Water could be swapped for wings when it comes to importing parts.
Aston Martin may have a contingency plan in place if Brexit talks result in a 'no deal'. The automotive industry is in a flux over Brexit, with fears that hold-ups at ports could slow down or even stop production.
However, to get round possible problems at the borders after Britain's exit from the European Union, Aston Martin could resort to flying in parts. Andy Palmer, boss of the luxury sportscar maker, told Reuters that the company could either ditch Dover as its primary port in favour of alternatives, or bring components by air to counter any possible friction.
"The European-sourced parts, which include the engine and the gearbox as a complete assembly, come back in from Europe so an alternative port is one way, predominately for lorries, and then reserving space on aircrafts for one-off shipping," Palmer told the news agency.
Palmer also revealed that Aston Martin had previously resorted to bringing in things by air in the past.
"You can get a few days of engines and gearboxes relatively easily into the cargo decks of a plane so whilst it’s relatively expensive that is probably our primary backup," he said.
Airports in Coventry and Birmingham, close to Aston Martin's Gaydon factory, could be the location for the company's backup plan, while the port of Sunderland could accept Aston's imports should it decide to stick with bringing components in by sea.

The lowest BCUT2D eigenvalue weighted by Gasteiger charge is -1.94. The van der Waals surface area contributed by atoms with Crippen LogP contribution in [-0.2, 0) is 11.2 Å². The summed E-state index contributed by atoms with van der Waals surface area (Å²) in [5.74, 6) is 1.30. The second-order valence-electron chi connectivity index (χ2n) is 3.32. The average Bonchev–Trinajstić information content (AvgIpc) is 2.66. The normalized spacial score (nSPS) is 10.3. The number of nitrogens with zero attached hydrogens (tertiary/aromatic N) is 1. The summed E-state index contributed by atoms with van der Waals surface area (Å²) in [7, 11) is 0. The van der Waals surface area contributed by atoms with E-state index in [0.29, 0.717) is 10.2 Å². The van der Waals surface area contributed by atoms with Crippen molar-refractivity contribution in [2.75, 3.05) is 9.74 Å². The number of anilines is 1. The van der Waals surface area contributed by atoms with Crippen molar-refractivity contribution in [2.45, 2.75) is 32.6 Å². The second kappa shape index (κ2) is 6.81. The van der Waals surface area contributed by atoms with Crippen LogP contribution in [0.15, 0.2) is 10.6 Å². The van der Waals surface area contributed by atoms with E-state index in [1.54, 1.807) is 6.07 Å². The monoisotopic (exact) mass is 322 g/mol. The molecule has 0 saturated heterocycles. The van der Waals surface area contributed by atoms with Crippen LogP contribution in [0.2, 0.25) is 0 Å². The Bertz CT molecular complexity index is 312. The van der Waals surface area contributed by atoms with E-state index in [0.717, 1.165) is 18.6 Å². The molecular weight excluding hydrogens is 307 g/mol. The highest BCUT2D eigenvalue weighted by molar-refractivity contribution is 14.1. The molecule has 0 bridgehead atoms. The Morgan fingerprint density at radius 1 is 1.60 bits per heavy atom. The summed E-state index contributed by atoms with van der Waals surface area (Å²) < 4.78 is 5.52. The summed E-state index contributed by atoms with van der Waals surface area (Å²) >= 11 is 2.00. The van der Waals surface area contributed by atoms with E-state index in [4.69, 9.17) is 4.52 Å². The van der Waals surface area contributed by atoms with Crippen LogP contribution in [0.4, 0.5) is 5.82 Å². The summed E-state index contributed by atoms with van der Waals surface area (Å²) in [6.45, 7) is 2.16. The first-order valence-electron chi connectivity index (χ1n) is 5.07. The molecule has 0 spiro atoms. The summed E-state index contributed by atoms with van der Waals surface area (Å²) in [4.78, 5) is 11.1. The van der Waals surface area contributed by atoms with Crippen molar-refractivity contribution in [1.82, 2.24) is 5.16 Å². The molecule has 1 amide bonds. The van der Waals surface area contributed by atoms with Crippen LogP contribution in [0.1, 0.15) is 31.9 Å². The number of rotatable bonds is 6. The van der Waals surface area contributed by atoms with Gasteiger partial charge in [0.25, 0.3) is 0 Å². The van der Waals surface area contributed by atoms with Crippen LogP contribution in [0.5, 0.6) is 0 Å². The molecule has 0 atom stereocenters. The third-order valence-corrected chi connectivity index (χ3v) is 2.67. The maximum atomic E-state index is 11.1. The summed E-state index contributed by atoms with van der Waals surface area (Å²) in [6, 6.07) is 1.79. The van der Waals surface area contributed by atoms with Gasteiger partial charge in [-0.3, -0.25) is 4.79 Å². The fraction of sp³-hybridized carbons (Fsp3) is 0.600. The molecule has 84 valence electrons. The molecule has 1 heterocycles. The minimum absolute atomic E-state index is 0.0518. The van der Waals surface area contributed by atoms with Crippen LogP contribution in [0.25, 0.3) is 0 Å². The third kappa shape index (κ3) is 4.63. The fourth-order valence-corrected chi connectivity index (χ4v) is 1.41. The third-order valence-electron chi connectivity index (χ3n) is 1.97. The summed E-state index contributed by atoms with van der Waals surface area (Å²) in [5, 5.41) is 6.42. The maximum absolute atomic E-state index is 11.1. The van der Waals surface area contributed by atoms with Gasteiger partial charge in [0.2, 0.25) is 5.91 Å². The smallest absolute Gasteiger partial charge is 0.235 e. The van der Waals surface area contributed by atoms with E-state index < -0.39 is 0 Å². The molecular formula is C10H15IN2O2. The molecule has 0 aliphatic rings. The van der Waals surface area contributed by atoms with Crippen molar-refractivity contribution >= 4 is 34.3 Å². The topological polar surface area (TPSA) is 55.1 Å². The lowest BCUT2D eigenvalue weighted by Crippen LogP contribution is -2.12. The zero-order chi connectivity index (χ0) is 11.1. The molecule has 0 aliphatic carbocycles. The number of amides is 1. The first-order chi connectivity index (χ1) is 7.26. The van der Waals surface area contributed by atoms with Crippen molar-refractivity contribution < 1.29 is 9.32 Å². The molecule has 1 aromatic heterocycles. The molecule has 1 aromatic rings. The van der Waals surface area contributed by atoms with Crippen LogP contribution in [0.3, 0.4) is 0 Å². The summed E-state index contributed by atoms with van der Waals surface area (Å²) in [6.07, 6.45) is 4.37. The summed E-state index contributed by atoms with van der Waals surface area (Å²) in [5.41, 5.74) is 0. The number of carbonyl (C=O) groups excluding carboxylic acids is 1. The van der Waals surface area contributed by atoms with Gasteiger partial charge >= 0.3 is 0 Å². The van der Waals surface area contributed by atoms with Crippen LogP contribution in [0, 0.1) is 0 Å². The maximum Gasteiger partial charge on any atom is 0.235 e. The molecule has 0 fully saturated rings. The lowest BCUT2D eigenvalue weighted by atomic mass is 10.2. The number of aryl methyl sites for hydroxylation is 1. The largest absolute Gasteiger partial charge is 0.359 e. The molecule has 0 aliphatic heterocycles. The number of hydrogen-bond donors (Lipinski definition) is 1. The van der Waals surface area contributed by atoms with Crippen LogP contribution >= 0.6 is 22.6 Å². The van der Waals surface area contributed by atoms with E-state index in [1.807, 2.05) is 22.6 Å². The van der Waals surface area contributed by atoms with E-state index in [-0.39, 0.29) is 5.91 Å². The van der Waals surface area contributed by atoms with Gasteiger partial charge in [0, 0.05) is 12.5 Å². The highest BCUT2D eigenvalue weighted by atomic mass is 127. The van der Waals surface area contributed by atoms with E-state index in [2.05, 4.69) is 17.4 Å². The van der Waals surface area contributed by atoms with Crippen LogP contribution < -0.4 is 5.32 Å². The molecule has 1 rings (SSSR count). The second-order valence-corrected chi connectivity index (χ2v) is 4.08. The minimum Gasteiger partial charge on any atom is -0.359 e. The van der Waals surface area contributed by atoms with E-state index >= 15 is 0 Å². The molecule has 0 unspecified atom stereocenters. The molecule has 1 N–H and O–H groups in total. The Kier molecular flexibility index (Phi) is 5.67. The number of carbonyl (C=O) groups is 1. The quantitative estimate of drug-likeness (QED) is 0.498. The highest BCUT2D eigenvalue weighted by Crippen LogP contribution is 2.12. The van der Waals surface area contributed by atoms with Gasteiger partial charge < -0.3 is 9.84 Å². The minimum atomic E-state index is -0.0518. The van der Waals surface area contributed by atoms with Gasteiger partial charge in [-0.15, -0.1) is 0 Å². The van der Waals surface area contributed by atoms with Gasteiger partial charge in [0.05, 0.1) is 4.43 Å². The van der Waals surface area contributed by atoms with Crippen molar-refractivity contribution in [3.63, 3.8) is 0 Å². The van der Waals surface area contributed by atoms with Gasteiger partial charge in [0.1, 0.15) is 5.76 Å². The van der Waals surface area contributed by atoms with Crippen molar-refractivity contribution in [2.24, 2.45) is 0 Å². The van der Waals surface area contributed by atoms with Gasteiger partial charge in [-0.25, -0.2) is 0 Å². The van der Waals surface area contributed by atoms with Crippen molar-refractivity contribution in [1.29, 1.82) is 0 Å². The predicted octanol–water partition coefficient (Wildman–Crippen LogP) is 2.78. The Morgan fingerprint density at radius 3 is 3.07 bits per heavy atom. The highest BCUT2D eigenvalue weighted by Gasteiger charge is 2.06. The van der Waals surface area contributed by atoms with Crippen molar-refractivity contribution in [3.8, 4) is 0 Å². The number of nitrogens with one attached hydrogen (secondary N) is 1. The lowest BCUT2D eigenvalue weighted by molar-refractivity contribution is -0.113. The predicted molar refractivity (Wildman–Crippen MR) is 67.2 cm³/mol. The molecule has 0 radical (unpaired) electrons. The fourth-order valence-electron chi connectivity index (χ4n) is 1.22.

Whatever contingency plan it opts for, the cost of car production will increase post-Brexit, but Palmer insists that being forced to stop production altogether would be a much bigger issue.
"There is undoubtedly a cost associated with it, but it’s cheaper than not building cars," he said. "I simply work to the worst and hope for the best."
As well as changing its process for importing components, Aston Martin has also had to change from getting vehicle type approval in britain to Spain to ensure its products can still be sold in the European Union post-Brexit.
"You’re forced to make a change," Palmer told Reuters. "Once you set in place a process, you tend to stick with that process because it works."
Another strategy to counter the possible effects of Brexit is to push for more US sales. The strategy is set to be something of a success too, with the US expected to overtake Britain as Aston Martin's biggest market.